The original version of this document can be found at

Microsoft have produced an comprehensive but presumably not exhaustive list of why they feel that NT is a better choice overall than Linux. We feel that some of the points in this article are simply wrong and therefore have released this response to their article. The 'we' who have contributed are named at the bottom of the page. Our comments are in bracketed bold italics.

(7th October) - Thanks to all those that have taken the time to e-mail me. Your comments are appreciated. I've posted some of the more interesting ones here. I'll keep posting comments as and when they arrive. I will be attending the Linux Expo at Olympia in London this afternoon so they'll be a delay in posts then.

(19th October) - We made a few mistakes that need to be cleared up.

Reality: Windows NT 4.0 Outperforms Linux On Common Customer Workloads The Linux community claims to have improved performance and scalability in the latest versions of the Linux Kernel (2.2), however it's clear that Linux remains inferior to the Windows NT® 4.0 operating system.

Myth: Linux is more reliable than Windows NT

Reality: Linux Needs Real World Proof Points Rather than Anecdotal Stories The Linux community likes to talk about Linux as a stable and reliable operating system, yet there is no real world data or metrics and very limited customer evidence to back up these claims. (And, of course, you very rarely see BSODs these days.</irony>)

Myth: Linux is Free

Reality: Free Operating System Does Not Mean Low Total Cost of Ownership (Likewise a £500 OS does not mean a low TCO.) The Linux community will talk about the free or low-cost nature of Linux. It's important to understand that licensing cost is only a small part of the overall decision-making process for customer.

Reality: Linux Security Model Is Weak All systems are vulnerable to security issues, however it's important to note that Linux uses the same security model as the original UNIX implementations- a model that was not designed from the ground up to be secure. (UNIX is designed from the ground up to be stable. The Linux security model is simple. Simple!=Weak. No-one I know has accused NT of being stable recently.)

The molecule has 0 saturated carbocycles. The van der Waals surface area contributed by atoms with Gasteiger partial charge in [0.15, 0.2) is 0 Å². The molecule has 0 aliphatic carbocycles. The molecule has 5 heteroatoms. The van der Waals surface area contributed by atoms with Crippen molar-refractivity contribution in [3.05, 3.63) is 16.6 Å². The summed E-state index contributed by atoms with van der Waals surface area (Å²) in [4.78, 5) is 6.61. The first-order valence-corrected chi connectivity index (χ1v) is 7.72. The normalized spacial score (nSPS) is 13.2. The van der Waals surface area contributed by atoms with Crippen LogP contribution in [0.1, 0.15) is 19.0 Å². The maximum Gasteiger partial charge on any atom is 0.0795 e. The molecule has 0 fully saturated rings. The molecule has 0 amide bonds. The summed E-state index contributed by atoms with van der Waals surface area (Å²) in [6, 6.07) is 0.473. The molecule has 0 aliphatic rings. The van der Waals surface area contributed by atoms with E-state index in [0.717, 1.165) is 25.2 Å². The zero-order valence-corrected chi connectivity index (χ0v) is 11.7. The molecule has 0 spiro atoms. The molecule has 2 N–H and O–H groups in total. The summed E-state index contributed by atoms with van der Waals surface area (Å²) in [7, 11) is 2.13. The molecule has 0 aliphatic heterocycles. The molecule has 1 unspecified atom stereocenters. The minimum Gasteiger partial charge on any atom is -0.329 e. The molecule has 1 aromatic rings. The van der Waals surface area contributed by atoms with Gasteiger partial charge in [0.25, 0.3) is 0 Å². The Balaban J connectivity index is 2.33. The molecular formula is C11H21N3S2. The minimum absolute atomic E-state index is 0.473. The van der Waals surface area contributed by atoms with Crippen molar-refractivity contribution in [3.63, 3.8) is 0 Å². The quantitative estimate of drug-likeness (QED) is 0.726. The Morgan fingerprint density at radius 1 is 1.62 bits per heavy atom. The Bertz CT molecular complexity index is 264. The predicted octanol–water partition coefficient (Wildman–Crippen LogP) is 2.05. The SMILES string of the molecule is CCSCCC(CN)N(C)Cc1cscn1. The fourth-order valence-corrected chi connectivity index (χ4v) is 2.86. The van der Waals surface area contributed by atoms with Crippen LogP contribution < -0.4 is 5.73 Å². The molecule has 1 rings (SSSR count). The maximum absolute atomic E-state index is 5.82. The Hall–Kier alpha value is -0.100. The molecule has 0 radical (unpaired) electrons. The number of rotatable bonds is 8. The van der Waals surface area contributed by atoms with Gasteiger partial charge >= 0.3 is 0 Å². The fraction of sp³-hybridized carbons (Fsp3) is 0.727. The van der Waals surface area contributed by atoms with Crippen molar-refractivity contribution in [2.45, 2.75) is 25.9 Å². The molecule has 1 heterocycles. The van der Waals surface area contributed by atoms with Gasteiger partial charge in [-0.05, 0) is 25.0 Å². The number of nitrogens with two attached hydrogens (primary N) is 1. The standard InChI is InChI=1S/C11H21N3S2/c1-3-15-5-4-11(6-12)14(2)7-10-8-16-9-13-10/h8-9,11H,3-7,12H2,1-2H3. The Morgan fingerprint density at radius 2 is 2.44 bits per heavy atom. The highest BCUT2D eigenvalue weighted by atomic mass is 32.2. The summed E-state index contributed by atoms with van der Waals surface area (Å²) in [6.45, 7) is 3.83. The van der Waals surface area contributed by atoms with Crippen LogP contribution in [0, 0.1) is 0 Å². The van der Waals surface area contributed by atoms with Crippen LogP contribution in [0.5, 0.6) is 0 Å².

Myth: Linux can replace Windows on the desktop

Reality: Linux Makes No Sense at the Desktop Linux as a desktop operating system makes no sense. A user would end up with a system that has fewer applications, is more complex to use and manage, and is less intuitive.

The Linux operating system is not suitable for mainstream usage by business or home users. Today with Windows NT 4.0, customers can be confident in delivering applications that are scalable, secure, and reliable--yet cost effective to deploy and manage. Linux clearly has a long way to go to be competitive with Windows NT 4.0. With the release of the Windows 2000 operating system, Microsoft extends the technical superiority of the platform even further ensuring that customers can deliver the next generation applications to solve their business challenges. More information

Customer Testimonials
See how these leading companies and organizations have deployed Windows NT Server 4.0:

(We notice that Microsoft didn't include the US Navy on this list.

Performance Data
See Industry Benchmarks Show Windows NT Server 4.0 Outperforms Linux


1. Siemens & SuSE announced a patch in September 1999 to extend to 4 GB, although this is not part of the 2.2 Kernel or major distributions.

2. Linux: How Good Is It? D. H. Brown Associates Inc. April 1999

3. Forrester Research, Software Vendors Crown Server OS Kings, Aug. 31, 1999

Contributors to this response (in no particular order):

Martin Brooks (

Steven Kowalik (

Stafford Goodsell (

Ivo van der Wijk (

James Andrews (

Last updated: 19th October 1999